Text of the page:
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Countering Staff Stress—Why and How
National Jail Exchange

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By Caterina Spinaris, Ph.D., and Mike Denhof, Ph.D., Desert Waters Correctional Outreach, Florence, Colorado

Workplace stress experienced by correctional staff can lead to depression, poor performance, absenteeism, “burnout,” post-traumatic stress disorder (PTSD), and even suicide. The costs to agencies, both in fiscal and human terms, can be high.

The authors of this article present information about the causes and pervasiveness of workplace stress experienced by jail staff. The stressors that affect an individual staff member can range from assaults and injuries experienced first-hand, to the hard and exacting work environment within a secure facility, to internal dynamics within the agency’s culture. Workplace stress very commonly affects not only the officers and staff themselves but also their family members.

Any agency can take steps to intervene in workplace stress and support improved wellness among its officers and other staff. This article presents a systematic method for using assessments, training, and other approaches to take action against “Corrections Fatigue” on an individual and agency level.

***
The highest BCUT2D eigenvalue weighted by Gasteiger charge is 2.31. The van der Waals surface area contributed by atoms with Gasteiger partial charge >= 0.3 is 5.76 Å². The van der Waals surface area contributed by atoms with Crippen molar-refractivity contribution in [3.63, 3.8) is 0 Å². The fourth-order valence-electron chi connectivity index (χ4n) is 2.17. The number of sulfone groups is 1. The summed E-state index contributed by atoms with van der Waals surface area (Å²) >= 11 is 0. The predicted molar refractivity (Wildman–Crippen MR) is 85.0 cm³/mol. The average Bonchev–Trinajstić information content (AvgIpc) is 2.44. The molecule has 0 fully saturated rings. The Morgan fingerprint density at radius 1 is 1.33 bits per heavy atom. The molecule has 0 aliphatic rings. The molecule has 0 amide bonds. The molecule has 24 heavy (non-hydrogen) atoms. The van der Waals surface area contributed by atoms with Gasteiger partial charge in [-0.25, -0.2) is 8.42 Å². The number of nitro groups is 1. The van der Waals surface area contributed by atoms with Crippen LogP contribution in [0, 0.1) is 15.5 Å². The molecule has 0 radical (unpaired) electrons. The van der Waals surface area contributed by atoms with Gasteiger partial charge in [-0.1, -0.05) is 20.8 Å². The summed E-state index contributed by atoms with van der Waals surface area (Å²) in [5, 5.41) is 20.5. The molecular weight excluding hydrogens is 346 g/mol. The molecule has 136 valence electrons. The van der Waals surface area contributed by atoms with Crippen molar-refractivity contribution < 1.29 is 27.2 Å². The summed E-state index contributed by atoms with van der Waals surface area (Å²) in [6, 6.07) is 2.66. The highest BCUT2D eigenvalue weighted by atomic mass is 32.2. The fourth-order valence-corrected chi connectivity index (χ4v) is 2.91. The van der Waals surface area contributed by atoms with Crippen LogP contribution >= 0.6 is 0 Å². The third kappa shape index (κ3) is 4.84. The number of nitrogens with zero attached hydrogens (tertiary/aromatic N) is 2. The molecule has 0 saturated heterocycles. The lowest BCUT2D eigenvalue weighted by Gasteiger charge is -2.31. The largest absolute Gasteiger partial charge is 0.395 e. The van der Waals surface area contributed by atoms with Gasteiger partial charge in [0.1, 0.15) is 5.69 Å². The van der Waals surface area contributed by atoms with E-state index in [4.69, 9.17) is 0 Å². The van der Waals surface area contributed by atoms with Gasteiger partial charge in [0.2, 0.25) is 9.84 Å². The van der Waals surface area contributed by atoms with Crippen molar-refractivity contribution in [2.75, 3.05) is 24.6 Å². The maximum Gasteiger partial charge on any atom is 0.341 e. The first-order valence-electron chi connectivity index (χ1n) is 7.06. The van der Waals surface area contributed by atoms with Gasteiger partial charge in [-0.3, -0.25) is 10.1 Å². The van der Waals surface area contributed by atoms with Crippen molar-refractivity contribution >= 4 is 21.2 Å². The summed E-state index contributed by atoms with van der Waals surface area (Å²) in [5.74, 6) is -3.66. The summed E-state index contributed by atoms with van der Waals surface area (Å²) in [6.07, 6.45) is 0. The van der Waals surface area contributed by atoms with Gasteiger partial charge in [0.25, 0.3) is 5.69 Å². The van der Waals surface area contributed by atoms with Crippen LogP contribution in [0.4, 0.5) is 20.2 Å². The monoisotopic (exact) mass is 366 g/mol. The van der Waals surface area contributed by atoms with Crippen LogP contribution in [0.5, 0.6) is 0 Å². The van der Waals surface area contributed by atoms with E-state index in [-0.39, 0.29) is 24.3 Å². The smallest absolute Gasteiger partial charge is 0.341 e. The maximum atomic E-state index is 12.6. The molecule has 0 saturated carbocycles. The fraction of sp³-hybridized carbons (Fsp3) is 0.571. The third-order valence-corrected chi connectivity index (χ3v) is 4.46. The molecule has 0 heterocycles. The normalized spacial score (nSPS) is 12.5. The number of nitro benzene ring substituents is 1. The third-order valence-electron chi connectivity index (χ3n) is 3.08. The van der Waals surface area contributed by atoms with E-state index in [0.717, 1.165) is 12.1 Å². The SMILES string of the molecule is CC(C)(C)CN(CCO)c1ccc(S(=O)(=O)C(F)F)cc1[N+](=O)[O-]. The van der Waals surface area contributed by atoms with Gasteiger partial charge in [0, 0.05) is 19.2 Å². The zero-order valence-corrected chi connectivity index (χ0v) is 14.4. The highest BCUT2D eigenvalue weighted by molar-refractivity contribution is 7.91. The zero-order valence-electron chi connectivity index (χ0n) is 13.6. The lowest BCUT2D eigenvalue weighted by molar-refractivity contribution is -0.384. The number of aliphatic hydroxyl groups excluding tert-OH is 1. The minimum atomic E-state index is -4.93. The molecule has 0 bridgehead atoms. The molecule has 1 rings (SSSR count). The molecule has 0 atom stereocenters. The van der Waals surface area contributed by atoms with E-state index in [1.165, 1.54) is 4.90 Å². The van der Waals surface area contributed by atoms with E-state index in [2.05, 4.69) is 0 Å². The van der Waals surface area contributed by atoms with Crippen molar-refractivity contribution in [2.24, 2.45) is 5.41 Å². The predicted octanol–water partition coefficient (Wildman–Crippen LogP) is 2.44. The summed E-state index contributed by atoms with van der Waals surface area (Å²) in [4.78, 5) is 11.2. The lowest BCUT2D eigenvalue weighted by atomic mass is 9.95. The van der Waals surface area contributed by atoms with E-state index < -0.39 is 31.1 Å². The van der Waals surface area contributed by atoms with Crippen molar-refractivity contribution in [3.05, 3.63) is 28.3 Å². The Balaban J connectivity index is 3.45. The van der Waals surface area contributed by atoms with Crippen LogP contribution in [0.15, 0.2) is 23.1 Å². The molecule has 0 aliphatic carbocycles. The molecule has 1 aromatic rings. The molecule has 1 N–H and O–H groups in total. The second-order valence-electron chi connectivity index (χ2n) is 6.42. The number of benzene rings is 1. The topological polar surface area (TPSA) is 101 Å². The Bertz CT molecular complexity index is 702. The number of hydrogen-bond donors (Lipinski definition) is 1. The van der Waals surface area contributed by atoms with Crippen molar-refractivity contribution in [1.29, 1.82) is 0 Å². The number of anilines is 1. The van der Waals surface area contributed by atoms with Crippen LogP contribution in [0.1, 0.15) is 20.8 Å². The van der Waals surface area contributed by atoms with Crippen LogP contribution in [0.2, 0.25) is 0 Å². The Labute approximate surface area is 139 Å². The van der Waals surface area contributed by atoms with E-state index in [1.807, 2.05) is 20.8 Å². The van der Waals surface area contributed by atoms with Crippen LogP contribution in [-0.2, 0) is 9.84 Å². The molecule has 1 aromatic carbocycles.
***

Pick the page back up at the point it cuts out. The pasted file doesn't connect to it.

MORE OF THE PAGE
Also included are references to studies and training materials available from NIC and other sources.

Note — A Health and Wellness section of the NIC website is now available and provides a broad array of material on the subject. NIC also is sponsoring a virtual learning event on June 10, 2015, that will highlight this issue and provide a forum to discuss a range of topics related to the health and wellness of correctional staff.

Posted Wed, Feb 25 2015 7:00 AM by Elizabeth


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This blog is funded by a contract from the National Institute of Corrections, U.S. Department of Justice. Points of view or opinions stated in this document are those of the authors and do not necessarily represent the official position or policies of the U.S. Department of Justice.